Dubbed The Berlin Tasting, it was also the starting point for a series of 21 similar tastings around the most important capitals of the world between 2004 and 2013. The newly released vintages were benchmarked on each occasion with remarkably consistent results, proving the quality and potential of Viñedo Chadwick, while confirming the image of Chile as a producer of truly fine wines.

As Spurrier said in 2013: “These and other tastings totalled over 15 nations, and reached more than 1,400 wine experts. Chilean wines were placed among the top three places in 20 out of the 22 events, achieving a remarkable 90% success rate in the overall preferences. It is this consistency across different vintages over a 10-year period that is so important.”

But that concerns Viñedo Chadwick’s past. What of its present – the latest release from this now fully established vineyard?

Hitting the market this year is the 2018 vintage, which Eduardo describes as “the finest expression we have crafted”. It’s a wine with “elegance and power, complexity, freshness and great longevity”, according to Eduardo, who says it comes after two more extreme vintages.

He explains: “2016 had been a cool-climate season, with a long ripening period – producing floral, fresh wines – the epitome of elegance; 2017 was the opposite, with hot weather, tiny berries, giving concentration and wines of great power, and 2018 is the perfect harmony between these two extremes, with ripe tannins, and elegance.”

The grapes were harvested in mid-March at optimum ripeness, picked in the morning, double sorted and vinified in temperature-controlled vats at 28ºC, before spending 22 months ageing in barrels (80% new French oak and 20% Stockinger foudres).

As for the independent assessment of the latest release, Viñedo Chadwick 2018 has been awarded an outstanding 99 points by Tim Atkin MW, and Markus Del Monego MW for Tastingbook. It also received 98 points from Decanter, 98 points by James Suckling and 97 points from Luis Gutiérrez. Furthermore, it was ranked as the best Cabernet Sauvignon from Chile, according to Robert Parker’s Wine Advocate.

Compared with the greats of Bordeaux, Viñedo Chadwick may have a brief history, but it’s been a remarkable one. As the comparative tastings and independent assessments have shown, it is a wine of high and consistent quality that has shone a bright light on the quality potential of Chile, and the wonders of Cabernet from Puente Alto.

Indeed, returning to the original point, what’s exciting and unusual about Viñedo Chadwick is that it represents proof of a new fine wine terroir: a place that can produce Cabernets as good as, sometimes better, than those from areas known for excellence not just for decades, but centuries.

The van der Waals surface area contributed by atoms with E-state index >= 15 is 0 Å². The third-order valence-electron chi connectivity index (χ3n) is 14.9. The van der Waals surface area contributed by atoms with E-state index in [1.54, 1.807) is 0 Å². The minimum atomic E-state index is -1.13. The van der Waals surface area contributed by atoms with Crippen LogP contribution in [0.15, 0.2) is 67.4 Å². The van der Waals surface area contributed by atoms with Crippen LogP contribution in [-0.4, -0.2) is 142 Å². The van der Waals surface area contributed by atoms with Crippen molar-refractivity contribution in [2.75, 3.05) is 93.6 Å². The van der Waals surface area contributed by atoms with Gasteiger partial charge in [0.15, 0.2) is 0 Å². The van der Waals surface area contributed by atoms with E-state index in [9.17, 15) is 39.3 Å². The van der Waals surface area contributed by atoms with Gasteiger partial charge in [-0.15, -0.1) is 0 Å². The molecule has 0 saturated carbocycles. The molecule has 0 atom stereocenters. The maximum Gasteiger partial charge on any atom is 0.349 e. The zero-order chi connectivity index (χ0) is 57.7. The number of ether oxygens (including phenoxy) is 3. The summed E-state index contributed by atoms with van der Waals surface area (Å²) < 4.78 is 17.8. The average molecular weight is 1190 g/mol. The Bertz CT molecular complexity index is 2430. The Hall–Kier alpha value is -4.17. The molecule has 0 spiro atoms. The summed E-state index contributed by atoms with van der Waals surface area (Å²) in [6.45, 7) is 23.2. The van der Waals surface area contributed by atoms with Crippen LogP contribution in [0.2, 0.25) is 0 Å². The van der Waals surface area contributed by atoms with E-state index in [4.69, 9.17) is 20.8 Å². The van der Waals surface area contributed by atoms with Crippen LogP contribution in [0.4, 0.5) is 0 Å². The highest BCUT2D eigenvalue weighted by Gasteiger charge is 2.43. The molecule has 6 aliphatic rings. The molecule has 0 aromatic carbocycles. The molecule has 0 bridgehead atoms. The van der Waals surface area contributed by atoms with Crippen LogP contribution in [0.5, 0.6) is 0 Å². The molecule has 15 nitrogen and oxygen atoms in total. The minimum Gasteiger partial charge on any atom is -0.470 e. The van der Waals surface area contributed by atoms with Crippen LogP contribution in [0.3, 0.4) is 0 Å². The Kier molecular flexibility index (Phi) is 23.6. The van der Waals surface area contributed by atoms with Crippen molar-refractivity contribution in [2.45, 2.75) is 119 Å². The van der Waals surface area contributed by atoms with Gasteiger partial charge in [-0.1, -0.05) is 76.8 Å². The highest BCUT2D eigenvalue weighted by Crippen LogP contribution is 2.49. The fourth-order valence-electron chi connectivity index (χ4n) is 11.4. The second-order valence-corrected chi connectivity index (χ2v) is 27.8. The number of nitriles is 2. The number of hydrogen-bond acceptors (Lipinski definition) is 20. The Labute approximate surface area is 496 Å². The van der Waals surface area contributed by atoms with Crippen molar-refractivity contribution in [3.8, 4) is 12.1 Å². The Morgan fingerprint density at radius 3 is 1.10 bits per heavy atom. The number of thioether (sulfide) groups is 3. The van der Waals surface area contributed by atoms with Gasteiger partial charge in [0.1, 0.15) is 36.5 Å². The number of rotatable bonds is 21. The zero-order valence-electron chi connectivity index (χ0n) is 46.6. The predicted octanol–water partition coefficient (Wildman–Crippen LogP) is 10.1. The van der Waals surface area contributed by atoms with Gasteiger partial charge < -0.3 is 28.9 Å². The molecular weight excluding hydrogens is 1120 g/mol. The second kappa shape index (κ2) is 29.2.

This means that when any commentator or collector thinks of fine wines of the world, they should include Viñedo Chadwick. And when they list the great spots for Cabernet, they should recall Puente Alto – a remarkable place where Andean influence yields reds of excellence.

Viñedo Chadwick: the inspiration for the wine

  • Viñedo Chadwick was created by Eduardo Chadwick to honour the memory of his father, the late Don Alfonso Chadwick Errázuriz.
  • Alfonso was considered a visionary in his time, particularly in the modernisation of the Chilean wine industry.
  • In 1983, he took control of Viña Errázuriz, Chile’s quality benchmark winery, founded by his ancestor, Don Maximiano Errázuriz, in the Aconcagua Valley in 1870.
  • Grapes for the wine come from a vineyard planted in 1992 on Alfonso’s former polo pitch in prime Puente Alto terroir above 600m in the Maipo Andes.
  • Alfonso was the captain of the Chilean National Team, and led them to win a total of 19 open championships, just one shy of the Guinness World Record.
Francisco Baettig (left) and Eduardo Chadwick

Viñedo Chadwick: key dates

  • 1992: Viñedo Chadwick is born. No longer playing polo, and aware of the great potential of the area’s terroir, Alfonso allowed his youngest son, Eduardo, to plant vineyards over his beloved polo field.
  • 1993: Don Alfonso dies.
  • 1999: The first vintage of Viñedo Chadwick is released.
  • 2004: Viñedo Chadwick 2000 is placed first above the great wines of France and Italy in an event for Chilean wines known as The Berlin Tasting.
  • 2016: Viñedo Chadwick 2014 scores a perfect 100 points from wine critic James Suckling, becoming the first Chilean wine to achieve the world’s highest recognition.
  • 2017: Viñedo Chadwick 2000 is declared a ‘Wine Legend’ by Decanter magazine, placing the wine in the company of the most renowned wines of the world.
  • 2019: Viñedo Chadwick 2017 scores 100 points for the second time since its release, consolidating Puente Alto DO in Maipo among the most prestigious appellations for red wines worldwide.

Viñedo Chadwick 2018

  • The 2018 vintage presented ideal conditions throughout the season: a moist winter, a spring with mild temperatures, a warm December, a moderately fresh January and warmer temperatures towards the end of the season, allowing for a balanced growth of the vines and a long, slow ripening of the grapes.
  • The harvested grapes had excellent acidity and low alcohol, while the skins and seeds revealed perfect ripeness. It is thought to be the most balanced vintage ever crafted of Viñedo Chadwick.
  • Varieties: 97% Cabernet Sauvignon, 3% Petit Verdot
  • Ageing: 22 months, 80% in new French oak barrels and 20% in foudres
  • Alcohol: 13.5%
  • Distribution: La Place de Bordeaux
  • Winemaker, Francisco Baettig’s description of the wine in February 2020:  “The truly exceptional 2018 vintage of Viñedo Chadwick displays an intense ruby red colour with violet shimmer. Elegant, fresh and linear entry on the nose, with aromas of cherry, cassis, raspberry and delicate notes of blueberry pie. The palate shows red fruit and blackberry, all framed by soft tones of bitter chocolate and some cedar, subtly filled by very fine-grained and silky tannins. Extremely elegant, intense and of a unique depth, this is perhaps the most balanced vintage ever crafted of Viñedo Chadwick, promising a great ageing potential.”